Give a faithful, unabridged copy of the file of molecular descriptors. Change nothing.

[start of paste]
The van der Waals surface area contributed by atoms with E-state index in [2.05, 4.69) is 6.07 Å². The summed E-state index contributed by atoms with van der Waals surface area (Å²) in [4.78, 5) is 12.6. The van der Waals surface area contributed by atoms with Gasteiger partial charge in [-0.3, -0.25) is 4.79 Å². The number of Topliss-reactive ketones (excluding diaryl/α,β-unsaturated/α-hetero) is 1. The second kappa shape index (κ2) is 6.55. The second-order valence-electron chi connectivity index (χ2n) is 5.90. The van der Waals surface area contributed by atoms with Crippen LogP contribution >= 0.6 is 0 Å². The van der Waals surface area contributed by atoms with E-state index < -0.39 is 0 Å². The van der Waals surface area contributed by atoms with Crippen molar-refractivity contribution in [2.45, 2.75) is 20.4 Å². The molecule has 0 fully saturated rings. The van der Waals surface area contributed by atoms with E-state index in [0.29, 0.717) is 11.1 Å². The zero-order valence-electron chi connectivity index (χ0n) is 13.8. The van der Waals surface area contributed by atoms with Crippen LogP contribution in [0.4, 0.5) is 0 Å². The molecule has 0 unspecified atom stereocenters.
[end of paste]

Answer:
The van der Waals surface area contributed by atoms with E-state index in [2.05, 4.69) is 6.07 Å². The summed E-state index contributed by atoms with van der Waals surface area (Å²) in [4.78, 5) is 12.6. The van der Waals surface area contributed by atoms with Gasteiger partial charge in [-0.3, -0.25) is 4.79 Å². The number of Topliss-reactive ketones (excluding diaryl/α,β-unsaturated/α-hetero) is 1. The second kappa shape index (κ2) is 6.55. The second-order valence-electron chi connectivity index (χ2n) is 5.90. The van der Waals surface area contributed by atoms with Crippen LogP contribution >= 0.6 is 0 Å². The van der Waals surface area contributed by atoms with E-state index < -0.39 is 0 Å². The van der Waals surface area contributed by atoms with Crippen molar-refractivity contribution in [2.45, 2.75) is 20.4 Å². The molecule has 0 fully saturated rings. The van der Waals surface area contributed by atoms with E-state index in [0.29, 0.717) is 11.1 Å². The zero-order valence-electron chi connectivity index (χ0n) is 13.8. The van der Waals surface area contributed by atoms with Crippen LogP contribution in [0.4, 0.5) is 0 Å². The molecule has 0 unspecified atom stereocenters.